"The song seems to really brings out a lot of emotions in people, and it certainly does for me," LeBourdais observed afterwards. "I never want it not to. I wrote it very specifically in the first three weeks after Todd died, so it came really easy, as a way to process my own feelings." 

      Grief, he says, "always travels well inside of songs... and it's inherent in human nature to want to share it with others. It becomes this easy way to just bask in the sadness of others, which I think is an important part of dealing with loss." 

      LeBourdais—who also has been known to perform the odd Tragically Hip cover since Gord Downie's cancer announcement—first met Todd Serious when he was thirteen. "We are both from the same town in the Cariboo. He was older than me," he says, adding that Serious was the subject of "a lot of idolization" on LeBourdais's part. Serious didn't particularly care for him so much, as the younger man recalls—not at first, at least.

      "I was just some hippy kid that didn't know much about much, so I don't blame him. But as time passed and we spent more time together, it was clear we had very similar and firm views on all kinds of things that mattered, plus a lot of similar music interests and mutual friends, so eventually I wore him down to being my friend when I was about 19. After that it was 15 years of him just handing me down knowledge and providing an example to follow. We didn't always see eye to eye at all, but conflict makes for good friendship. I can never repay him for all he helped me with in life, and that sucks."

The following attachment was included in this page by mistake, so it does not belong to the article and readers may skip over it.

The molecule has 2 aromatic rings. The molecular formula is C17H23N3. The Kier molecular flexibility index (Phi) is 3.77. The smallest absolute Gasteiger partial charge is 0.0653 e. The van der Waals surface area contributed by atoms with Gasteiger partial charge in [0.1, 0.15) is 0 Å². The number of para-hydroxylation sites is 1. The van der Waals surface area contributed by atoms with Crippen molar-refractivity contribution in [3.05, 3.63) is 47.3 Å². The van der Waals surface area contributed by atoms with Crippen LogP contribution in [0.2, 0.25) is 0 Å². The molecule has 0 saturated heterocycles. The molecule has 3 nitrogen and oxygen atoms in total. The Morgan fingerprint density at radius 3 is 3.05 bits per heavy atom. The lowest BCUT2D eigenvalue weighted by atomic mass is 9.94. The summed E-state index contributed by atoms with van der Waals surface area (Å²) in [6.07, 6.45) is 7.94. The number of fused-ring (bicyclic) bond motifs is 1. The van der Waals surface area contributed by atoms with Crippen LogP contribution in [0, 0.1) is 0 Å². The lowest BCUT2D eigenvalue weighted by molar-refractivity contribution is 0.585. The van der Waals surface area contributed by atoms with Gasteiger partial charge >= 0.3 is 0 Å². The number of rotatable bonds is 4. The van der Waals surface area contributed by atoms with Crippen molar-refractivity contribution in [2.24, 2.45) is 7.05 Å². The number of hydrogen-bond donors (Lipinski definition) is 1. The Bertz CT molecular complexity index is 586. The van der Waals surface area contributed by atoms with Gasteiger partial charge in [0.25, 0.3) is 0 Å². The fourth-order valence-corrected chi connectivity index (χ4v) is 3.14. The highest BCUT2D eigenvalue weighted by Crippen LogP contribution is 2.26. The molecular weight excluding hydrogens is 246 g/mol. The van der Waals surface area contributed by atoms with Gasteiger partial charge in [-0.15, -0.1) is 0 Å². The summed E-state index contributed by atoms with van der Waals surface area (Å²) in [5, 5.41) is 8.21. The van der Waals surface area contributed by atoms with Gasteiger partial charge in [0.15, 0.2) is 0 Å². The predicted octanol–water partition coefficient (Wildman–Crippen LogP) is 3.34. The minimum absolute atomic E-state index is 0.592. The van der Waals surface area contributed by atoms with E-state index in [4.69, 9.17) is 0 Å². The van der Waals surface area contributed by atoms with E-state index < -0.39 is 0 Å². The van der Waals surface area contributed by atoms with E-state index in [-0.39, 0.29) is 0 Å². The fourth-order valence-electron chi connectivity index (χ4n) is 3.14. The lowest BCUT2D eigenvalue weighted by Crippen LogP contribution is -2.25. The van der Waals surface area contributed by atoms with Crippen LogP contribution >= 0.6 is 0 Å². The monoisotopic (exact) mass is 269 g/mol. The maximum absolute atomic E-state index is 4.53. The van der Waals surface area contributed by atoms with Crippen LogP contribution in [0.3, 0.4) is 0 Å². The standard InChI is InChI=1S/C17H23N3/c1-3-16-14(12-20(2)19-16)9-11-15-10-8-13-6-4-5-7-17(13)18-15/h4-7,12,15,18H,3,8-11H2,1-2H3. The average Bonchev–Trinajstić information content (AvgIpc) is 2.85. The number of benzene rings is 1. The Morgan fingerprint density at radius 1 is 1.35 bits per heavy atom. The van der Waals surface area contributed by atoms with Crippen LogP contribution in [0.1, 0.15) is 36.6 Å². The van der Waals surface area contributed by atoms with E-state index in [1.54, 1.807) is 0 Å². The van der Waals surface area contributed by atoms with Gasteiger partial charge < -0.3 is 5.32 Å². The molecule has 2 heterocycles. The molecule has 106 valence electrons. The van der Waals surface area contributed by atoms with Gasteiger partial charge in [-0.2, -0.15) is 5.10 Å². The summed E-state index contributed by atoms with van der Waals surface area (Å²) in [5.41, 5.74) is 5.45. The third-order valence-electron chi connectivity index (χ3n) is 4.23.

"You Were a Rifle", he assures the Straight, will be on LeBourdais' set at Lanalou's on Sunday (October 16), and will also be on his next album, which he will begin recording at Rain City Recorders with Jesse Gander (who produced the Rebel Spell's Last Run) in a few weeks time. The gig is a "last minute fundraiser" for that recording session, which will see the singer performing in full-band mode. 

      Does he ever burn himself out with the emotional intensity of his live performances? 

      LeBourdais laughs at the question. "I'm usually exhausted and sweaty," he says, "but also fairly euphoric and dizzy. I don't specifically try to be intense or anything, but I do really like to put it all out on the floor. Coming from being in punk bands in my 20s, I never really dropped the intensity when I switched to acoustic, because that was always the most cathartic and fun part of it. Yelling into a microphone is great therapy, and I learned that very young, so I think it is just part of me now. I want people to leave a show feeling like they participated in something collaborative and personal and exciting."

      The Rebels Sing double LP, featuring Jesse LeBourdais, among many others, is still available through Not Yer Buddy records. Meantime, catch LeBourdais's 300th show—and probably his final until after the new album is done—at Lanalou's (362 Powell) this Sunday, also featuring Winnipeg's Mobina Galore and Calgary's Meisha and the Spanks.